17. Nuts and Bolts of a Model Input Model Algorithms Output Factor 1 Rainfall Event System Response Land use Factor 2 Soil Pollutant Buildup Stream Pt. Source Factor 3 Others

  18. Is a Model Necessary? It depends what you want to know… Probably Not • What are the loads associated with individual sources? • Where and when does impairment occur? • Is a particular source or multiple sources generally causing the problem? • Will management actions result in meeting water quality standards? • Which combination of management actions will most effectively meet load targets? • Will future conditions make impairments worse? • How can future growth be managed to minimize adverse impacts? Probably Models are used in many areas… TMDLs, stormwater evaluation and design, permitting, hazardous waste remediation, dredging, coastal planning, watershed management and planning, air studies

  19. Types of Models • Landscape models • Runoff of water and materials on and through the land surface • Receiving water models • Flow of water through streams and into lakes and estuaries • Transport, deposition, and transformation in receiving waters • Watershed models • Combination of landscape and receiving water models • Site-scale models • Detailed representation of local processes, for example Best Management Practices (BMPs)

  20. Types of Models Crops Crops Pasture Pasture Urban Urban • Landscape/Site-scale models • Landscape/Site-scale models • Receiving water models • Receiving water models • Watershed models • Watershed models

  21. Model Basis • Empirical formulations • mathematical relationship based on observed data rather than theoretical relationships • Deterministic models • mathematical models designed to produce system responses or outputs to temporal and spatial inputs (process-based)

  22. Review of Commonly Used Models • Landscape and Watershed models • Simple models • Mid-range models • Comprehensive watershed models • Field-scale models

  23. Simple Models • Loading Rate • Simple Method • USLE / MUSLE • USGS Regression • PLOAD • STEPL • Minimal data preparation • Landuse, soil, slope, etc. • Good for long averaging periods • Annual or seasonal budgets • No calibration • Some testing/validation is preferable • Comparison of relative magnitude Limitations: • Limited to waterbodies where loadings can be aggregated over longer averaging periods • Limited to gross loadings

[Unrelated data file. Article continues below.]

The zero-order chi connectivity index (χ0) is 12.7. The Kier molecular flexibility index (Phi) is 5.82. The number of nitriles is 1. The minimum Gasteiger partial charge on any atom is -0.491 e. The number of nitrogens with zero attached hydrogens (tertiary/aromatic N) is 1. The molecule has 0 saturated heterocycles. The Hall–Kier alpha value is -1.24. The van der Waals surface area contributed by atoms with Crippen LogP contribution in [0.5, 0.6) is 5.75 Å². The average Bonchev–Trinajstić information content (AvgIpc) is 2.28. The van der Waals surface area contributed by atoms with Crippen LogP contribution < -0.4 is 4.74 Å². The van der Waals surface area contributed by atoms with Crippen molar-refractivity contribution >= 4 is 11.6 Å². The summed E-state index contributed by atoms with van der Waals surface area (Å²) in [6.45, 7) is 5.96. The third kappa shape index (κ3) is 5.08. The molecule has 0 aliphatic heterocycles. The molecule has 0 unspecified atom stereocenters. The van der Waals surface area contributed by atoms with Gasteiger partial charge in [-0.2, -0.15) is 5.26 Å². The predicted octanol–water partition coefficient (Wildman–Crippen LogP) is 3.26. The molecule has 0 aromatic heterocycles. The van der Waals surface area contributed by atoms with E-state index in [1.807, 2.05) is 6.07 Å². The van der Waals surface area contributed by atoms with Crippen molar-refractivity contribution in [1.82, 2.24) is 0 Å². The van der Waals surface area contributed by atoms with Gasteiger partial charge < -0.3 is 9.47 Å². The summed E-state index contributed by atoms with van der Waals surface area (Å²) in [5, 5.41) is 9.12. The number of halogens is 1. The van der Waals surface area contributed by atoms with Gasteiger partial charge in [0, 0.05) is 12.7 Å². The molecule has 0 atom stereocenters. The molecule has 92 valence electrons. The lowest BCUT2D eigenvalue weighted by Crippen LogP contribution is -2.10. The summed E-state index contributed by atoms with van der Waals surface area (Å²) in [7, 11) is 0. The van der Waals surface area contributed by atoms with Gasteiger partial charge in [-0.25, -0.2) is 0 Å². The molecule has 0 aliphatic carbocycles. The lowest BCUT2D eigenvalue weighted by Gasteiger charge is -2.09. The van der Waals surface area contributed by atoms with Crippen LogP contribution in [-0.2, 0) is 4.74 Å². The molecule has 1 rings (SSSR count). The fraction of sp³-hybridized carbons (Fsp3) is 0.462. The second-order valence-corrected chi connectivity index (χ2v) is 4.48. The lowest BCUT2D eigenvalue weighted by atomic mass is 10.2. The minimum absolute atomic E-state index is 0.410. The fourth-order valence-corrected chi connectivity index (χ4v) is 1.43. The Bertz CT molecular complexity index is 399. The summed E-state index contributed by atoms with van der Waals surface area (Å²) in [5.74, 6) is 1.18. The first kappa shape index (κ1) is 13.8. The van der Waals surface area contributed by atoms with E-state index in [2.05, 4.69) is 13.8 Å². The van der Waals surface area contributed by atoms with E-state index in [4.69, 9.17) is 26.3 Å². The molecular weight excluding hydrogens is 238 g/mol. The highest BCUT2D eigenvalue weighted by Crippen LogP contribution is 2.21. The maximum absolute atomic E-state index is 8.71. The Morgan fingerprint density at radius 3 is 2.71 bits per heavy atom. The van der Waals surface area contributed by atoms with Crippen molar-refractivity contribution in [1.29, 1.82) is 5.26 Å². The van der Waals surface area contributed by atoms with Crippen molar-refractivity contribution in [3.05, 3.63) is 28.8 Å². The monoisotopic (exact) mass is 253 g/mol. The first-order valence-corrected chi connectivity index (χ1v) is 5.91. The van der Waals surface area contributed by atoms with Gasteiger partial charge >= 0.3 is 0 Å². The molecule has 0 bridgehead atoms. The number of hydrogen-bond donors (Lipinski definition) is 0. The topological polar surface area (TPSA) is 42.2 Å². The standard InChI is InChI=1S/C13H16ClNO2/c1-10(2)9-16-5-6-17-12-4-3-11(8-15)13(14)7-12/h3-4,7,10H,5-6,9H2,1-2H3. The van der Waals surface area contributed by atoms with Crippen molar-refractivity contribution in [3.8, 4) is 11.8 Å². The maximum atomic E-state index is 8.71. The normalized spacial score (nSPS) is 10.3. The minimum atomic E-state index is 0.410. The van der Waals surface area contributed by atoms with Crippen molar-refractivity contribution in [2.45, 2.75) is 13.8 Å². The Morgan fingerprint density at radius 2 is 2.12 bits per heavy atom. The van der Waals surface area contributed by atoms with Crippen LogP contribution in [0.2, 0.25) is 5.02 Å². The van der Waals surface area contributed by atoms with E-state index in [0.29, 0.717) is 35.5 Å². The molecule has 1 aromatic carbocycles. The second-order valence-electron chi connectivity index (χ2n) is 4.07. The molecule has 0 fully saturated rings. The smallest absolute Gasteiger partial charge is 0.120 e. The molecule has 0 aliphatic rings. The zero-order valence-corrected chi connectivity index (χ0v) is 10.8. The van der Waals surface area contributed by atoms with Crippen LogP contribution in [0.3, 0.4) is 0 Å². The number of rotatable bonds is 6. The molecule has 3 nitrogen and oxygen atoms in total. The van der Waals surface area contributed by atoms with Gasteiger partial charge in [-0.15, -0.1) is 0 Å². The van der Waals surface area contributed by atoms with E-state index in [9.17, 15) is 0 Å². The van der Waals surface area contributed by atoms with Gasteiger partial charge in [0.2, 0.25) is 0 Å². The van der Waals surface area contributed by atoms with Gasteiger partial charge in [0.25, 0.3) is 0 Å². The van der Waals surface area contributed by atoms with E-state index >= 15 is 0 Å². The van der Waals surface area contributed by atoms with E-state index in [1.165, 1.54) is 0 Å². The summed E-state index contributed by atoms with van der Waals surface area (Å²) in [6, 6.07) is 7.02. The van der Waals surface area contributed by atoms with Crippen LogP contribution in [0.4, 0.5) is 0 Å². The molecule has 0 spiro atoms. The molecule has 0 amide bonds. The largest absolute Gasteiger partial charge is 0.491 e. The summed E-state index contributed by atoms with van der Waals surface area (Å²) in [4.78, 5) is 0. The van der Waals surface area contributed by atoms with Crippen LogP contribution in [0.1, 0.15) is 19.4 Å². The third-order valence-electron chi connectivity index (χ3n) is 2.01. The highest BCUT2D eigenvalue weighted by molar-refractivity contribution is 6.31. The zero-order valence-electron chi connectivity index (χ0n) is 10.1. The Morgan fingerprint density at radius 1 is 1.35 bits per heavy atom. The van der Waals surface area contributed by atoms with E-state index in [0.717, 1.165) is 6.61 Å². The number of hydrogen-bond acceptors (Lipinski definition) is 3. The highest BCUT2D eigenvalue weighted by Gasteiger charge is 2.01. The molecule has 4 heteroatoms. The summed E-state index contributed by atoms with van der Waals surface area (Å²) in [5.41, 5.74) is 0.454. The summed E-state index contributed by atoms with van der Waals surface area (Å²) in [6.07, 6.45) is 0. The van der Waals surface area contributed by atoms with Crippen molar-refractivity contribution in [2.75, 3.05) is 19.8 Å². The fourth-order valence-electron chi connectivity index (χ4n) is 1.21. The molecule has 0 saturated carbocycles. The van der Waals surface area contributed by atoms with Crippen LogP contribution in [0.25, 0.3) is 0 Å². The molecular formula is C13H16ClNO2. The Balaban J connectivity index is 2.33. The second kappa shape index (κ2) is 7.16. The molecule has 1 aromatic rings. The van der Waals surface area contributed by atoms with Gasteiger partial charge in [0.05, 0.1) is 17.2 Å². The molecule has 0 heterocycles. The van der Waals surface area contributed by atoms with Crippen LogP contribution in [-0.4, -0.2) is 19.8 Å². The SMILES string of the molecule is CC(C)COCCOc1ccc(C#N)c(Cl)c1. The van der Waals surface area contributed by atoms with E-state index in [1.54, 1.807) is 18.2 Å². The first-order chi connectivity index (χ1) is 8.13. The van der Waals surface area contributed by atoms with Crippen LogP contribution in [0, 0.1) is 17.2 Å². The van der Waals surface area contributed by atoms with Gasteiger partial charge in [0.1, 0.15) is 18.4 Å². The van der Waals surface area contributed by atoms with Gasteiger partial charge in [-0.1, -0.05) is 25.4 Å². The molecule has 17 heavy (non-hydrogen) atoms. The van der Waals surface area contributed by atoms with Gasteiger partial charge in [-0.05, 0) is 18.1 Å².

24. Mid-range Models • AGNPS • GWLF • P8 • SWAT ( + receiving water) • More detailed data preparation • Meteorological data • Good for seasonal/event issues • Minimal or no calibration • Testing and validation preferable • Application objectives • Storm events, daily loads Limitations: • Daily/monthly load summaries • Limited pollutants simulated • Limited in-stream simulation and comparison with standards

  25. Comprehensive Watershed Models • HSPF/LSPC • SWMM • Accommodate more detailed data input • Short time steps and finer configuration • Complex algorithms need state/kinetic variables • Ability to evaluate various averaging periods and frequencies • Calibration is required • Addresses a wide range of water and water quality problems • Include both landscape and receiving water simulation Limitations: • More training and experience needed • Time-consuming (need GIS help, output analysis tools, etc.)

  26. Source of Additional Information on Model Selection • EPA 1997, Compendium of Models for TMDL Development and Watershed Assessment. EPA841-B-97-007 • Review of loading and receiving water models • Ecological assessment techniques and models • Model selection

  27. Example of Simple Model Application • Spreadsheet Tool for Estimating Pollutant Load (STEPL) • Employs simple algorithms to calculate nutrient and sediment loads from different land uses • Also includes estimates of load reductions that would result from the implementation of various BMPs • Data driven and highly empirical • A customized MS Excel spreadsheet model • Simple and easy to use

  28. STEPL Users? • Basic understanding of hydrology, erosion, and pollutant loading processes • Knowledge (use and limitation) of environmental data (e.g., land use, agricultural statistics, and BMP efficiencies) • Familiarity with MS Excel and Excel Formulas

  29. Process Sources Cropland Runoff Urban BMP Load before BMP Load after BMP Pasture Erosion/ Sedimentation Forest Feedlot Others STEP 1 STEP 2 STEP 3 STEP 4

  30. STEPL Web Site Link to on-line Data server Link to download setup program to install STEPL program and documents Temporary URL: until moved to EPA server

  31. STEPL Main Program • Run STEPL executable program to create and customize spreadsheet dynamically • Go to demonstration

  32. Conclusions • Many tools are available to quantify pollutant loads • Approach depends on intended use of predictions • Simplest approaches are data-driven • Watershed modeling is more complex and time-consuming • provides more insight into spatial and temporal characteristics • useful for future predictions and evaluation of management options • One size doesn’t fit all!